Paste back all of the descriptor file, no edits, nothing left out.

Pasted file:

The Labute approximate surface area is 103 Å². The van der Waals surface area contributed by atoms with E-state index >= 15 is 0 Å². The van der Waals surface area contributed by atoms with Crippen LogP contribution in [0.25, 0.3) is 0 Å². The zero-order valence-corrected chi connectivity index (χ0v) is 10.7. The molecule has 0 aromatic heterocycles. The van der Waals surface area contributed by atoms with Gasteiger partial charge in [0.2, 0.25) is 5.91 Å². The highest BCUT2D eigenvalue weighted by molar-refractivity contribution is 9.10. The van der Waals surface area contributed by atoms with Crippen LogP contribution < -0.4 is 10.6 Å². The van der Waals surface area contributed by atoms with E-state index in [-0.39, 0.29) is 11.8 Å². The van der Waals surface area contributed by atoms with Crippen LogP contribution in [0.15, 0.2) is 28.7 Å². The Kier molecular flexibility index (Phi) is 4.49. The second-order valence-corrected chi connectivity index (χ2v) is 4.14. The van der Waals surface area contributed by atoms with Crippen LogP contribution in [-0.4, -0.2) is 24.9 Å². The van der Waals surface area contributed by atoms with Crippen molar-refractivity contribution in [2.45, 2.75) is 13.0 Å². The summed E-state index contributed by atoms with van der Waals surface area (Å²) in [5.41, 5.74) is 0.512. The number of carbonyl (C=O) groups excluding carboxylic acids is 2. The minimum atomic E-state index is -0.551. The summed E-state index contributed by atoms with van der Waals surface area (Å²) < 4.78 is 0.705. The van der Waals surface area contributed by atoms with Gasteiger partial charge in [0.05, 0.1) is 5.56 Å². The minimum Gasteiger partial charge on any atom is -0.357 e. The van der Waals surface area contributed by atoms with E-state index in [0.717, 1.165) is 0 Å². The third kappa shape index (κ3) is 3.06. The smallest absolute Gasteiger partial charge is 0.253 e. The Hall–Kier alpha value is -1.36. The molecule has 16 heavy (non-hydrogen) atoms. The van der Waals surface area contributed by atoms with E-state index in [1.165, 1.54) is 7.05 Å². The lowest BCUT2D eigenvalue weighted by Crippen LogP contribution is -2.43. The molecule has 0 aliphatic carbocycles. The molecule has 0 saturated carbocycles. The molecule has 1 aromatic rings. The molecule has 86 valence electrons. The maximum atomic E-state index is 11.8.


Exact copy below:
The Labute approximate surface area is 103 Å². The van der Waals surface area contributed by atoms with E-state index >= 15 is 0 Å². The van der Waals surface area contributed by atoms with Crippen LogP contribution in [0.25, 0.3) is 0 Å². The zero-order valence-corrected chi connectivity index (χ0v) is 10.7. The molecule has 0 aromatic heterocycles. The van der Waals surface area contributed by atoms with Gasteiger partial charge in [0.2, 0.25) is 5.91 Å². The highest BCUT2D eigenvalue weighted by molar-refractivity contribution is 9.10. The van der Waals surface area contributed by atoms with Crippen LogP contribution < -0.4 is 10.6 Å². The van der Waals surface area contributed by atoms with E-state index in [-0.39, 0.29) is 11.8 Å². The van der Waals surface area contributed by atoms with Crippen LogP contribution in [0.15, 0.2) is 28.7 Å². The Kier molecular flexibility index (Phi) is 4.49. The second-order valence-corrected chi connectivity index (χ2v) is 4.14. The van der Waals surface area contributed by atoms with Crippen LogP contribution in [-0.4, -0.2) is 24.9 Å². The van der Waals surface area contributed by atoms with Crippen molar-refractivity contribution in [2.45, 2.75) is 13.0 Å². The summed E-state index contributed by atoms with van der Waals surface area (Å²) in [5.41, 5.74) is 0.512. The number of carbonyl (C=O) groups excluding carboxylic acids is 2. The minimum atomic E-state index is -0.551. The summed E-state index contributed by atoms with van der Waals surface area (Å²) < 4.78 is 0.705. The van der Waals surface area contributed by atoms with Gasteiger partial charge in [0.05, 0.1) is 5.56 Å². The minimum Gasteiger partial charge on any atom is -0.357 e. The van der Waals surface area contributed by atoms with E-state index in [0.717, 1.165) is 0 Å². The third kappa shape index (κ3) is 3.06. The smallest absolute Gasteiger partial charge is 0.253 e. The Hall–Kier alpha value is -1.36. The molecule has 16 heavy (non-hydrogen) atoms. The van der Waals surface area contributed by atoms with E-state index in [1.165, 1.54) is 7.05 Å². The lowest BCUT2D eigenvalue weighted by Crippen LogP contribution is -2.43. The molecule has 0 aliphatic carbocycles. The molecule has 0 saturated carbocycles. The molecule has 1 aromatic rings. The molecule has 86 valence electrons. The maximum atomic E-state index is 11.8.